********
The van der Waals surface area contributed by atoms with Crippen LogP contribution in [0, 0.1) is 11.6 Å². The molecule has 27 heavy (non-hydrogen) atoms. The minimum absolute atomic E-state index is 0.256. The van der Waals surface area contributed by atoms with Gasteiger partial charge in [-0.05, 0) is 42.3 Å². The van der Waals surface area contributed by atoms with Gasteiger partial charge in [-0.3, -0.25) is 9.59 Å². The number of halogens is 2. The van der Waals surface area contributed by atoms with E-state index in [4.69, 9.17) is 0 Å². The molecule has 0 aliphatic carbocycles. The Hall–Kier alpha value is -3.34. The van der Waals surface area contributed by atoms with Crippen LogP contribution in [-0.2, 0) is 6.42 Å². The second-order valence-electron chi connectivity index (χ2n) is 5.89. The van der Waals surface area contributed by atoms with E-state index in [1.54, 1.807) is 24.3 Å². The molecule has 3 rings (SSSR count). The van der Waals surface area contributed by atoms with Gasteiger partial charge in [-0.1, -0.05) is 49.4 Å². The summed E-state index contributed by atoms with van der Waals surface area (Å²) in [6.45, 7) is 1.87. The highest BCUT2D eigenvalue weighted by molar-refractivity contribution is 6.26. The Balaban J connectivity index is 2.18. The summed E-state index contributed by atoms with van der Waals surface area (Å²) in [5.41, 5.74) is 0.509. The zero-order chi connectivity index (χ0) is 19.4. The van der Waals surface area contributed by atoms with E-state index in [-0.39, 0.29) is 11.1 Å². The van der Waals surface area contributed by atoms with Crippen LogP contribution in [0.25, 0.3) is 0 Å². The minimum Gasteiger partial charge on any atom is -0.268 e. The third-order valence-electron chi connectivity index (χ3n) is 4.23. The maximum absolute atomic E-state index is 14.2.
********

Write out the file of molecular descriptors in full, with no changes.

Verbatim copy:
The van der Waals surface area contributed by atoms with Crippen LogP contribution in [0, 0.1) is 11.6 Å². The molecule has 27 heavy (non-hydrogen) atoms. The minimum absolute atomic E-state index is 0.256. The van der Waals surface area contributed by atoms with Gasteiger partial charge in [-0.05, 0) is 42.3 Å². The van der Waals surface area contributed by atoms with Gasteiger partial charge in [-0.3, -0.25) is 9.59 Å². The number of halogens is 2. The van der Waals surface area contributed by atoms with E-state index in [4.69, 9.17) is 0 Å². The molecule has 0 aliphatic carbocycles. The Hall–Kier alpha value is -3.34. The van der Waals surface area contributed by atoms with Crippen LogP contribution in [-0.2, 0) is 6.42 Å². The second-order valence-electron chi connectivity index (χ2n) is 5.89. The van der Waals surface area contributed by atoms with E-state index in [1.54, 1.807) is 24.3 Å². The molecule has 3 rings (SSSR count). The van der Waals surface area contributed by atoms with Gasteiger partial charge in [-0.1, -0.05) is 49.4 Å². The summed E-state index contributed by atoms with van der Waals surface area (Å²) in [6.45, 7) is 1.87. The highest BCUT2D eigenvalue weighted by molar-refractivity contribution is 6.26. The Balaban J connectivity index is 2.18. The summed E-state index contributed by atoms with van der Waals surface area (Å²) in [5.41, 5.74) is 0.509. The zero-order chi connectivity index (χ0) is 19.4. The van der Waals surface area contributed by atoms with E-state index in [-0.39, 0.29) is 11.1 Å². The van der Waals surface area contributed by atoms with Crippen LogP contribution in [0.25, 0.3) is 0 Å². The minimum Gasteiger partial charge on any atom is -0.268 e. The third-order valence-electron chi connectivity index (χ3n) is 4.23. The maximum absolute atomic E-state index is 14.2.